In an age where technology seems to be king, you may be shocked to hear that 77% of those with a creative hobby would rather give up their Netflix subscription than go without their creative activity.
For those who make time for them, artistic hobbies can become a cornerstone of their wellness; a retreat from the busyness of everyday life; a place to feel fulfilled and content. Multiple studies confirm that art can help to alleviate the symptoms of stress and anxiety, improve your resilience and make you happier. Still not sure about picking up that paintbrush? Here’s why you should.
Contentment at your fingertips
Studies have shown that activities which keep your fingers busy, such as knitting, drawing or painting, can change the brain's neurochemistry, making you feel happier. The simple repetitive movement can be comforting, combined with the added bonus of a sense of satisfaction at the finished result. You can find inspiration all around you; try sketching the fine detail of a rose in your garden or painting the contents of your kitchen fruit bowl. While your fingers work, your mind should start to relax, allowing a feeling of contentment to flourish.
Going with the flow
The psychologist Csíkszentmihályi coined the expression ‘state of flow’ for the mindset you enter when absorbed in a creative activity. Artistic hobbies are brilliant for immersing you in the project at hand, helping you to escape from anxieties, aches or stresses, and relieving the pressure on your mental health. They also offer a great outlet for self-expression, as all thoughts about what others may think temporarily disappear as you focus on the work. To enter a state of flow, experts suggest finding an activity which is meaningful and challenging but ultimately achievable. That cross stitch project or sketch of your favorite flower would be perfect.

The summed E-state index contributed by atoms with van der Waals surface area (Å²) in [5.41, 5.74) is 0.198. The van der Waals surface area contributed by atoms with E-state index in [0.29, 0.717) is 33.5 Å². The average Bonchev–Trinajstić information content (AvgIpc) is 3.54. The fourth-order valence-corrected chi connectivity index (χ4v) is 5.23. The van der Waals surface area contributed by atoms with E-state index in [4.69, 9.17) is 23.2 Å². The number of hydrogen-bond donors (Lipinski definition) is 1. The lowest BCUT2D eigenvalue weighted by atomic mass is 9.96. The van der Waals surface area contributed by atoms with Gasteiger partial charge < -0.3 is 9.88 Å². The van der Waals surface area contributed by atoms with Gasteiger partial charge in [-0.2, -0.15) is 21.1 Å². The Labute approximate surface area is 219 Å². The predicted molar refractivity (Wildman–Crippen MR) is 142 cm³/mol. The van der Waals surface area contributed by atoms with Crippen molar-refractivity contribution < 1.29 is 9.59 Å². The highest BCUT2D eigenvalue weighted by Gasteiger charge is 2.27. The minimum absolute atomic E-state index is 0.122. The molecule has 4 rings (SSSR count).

Art for anti-aging
Enjoying artistic hobbies or interests can also boost your wellness as you grow older. There is scientific evidence for art helping to boost resilience, as older participants in one study found. Completing an artistic project improved connectivity in parts of the brain which help memory, self-monitoring and introspection. Art can also help to build the important social connections which so many people are missing; new research shows that more than 60% of us feel lonely, left out or misunderstood, particularly as we grow older. From signing up to a weekly art class to visiting local exhibitions and meeting like-minded people, art can really help to open conversations and forge friendships. Regardless of your ability, simply taking part and being interested can go a long way.
For a natural way to feel better, art can offer so much. The physical act of using your hands to create something can immediately make you feel happier, as well as absorbing you into a mindset away from everyday concerns. Taking part in a creative activity can also help to strengthen the connections in your brain, helping to protect your long term mental health as you grow older. Finally, connecting with others through the sheer pleasure of creating together or viewing the works of others can bring much needed friendship and fun. Pick up that sketchpad, and prepare to feel brighter.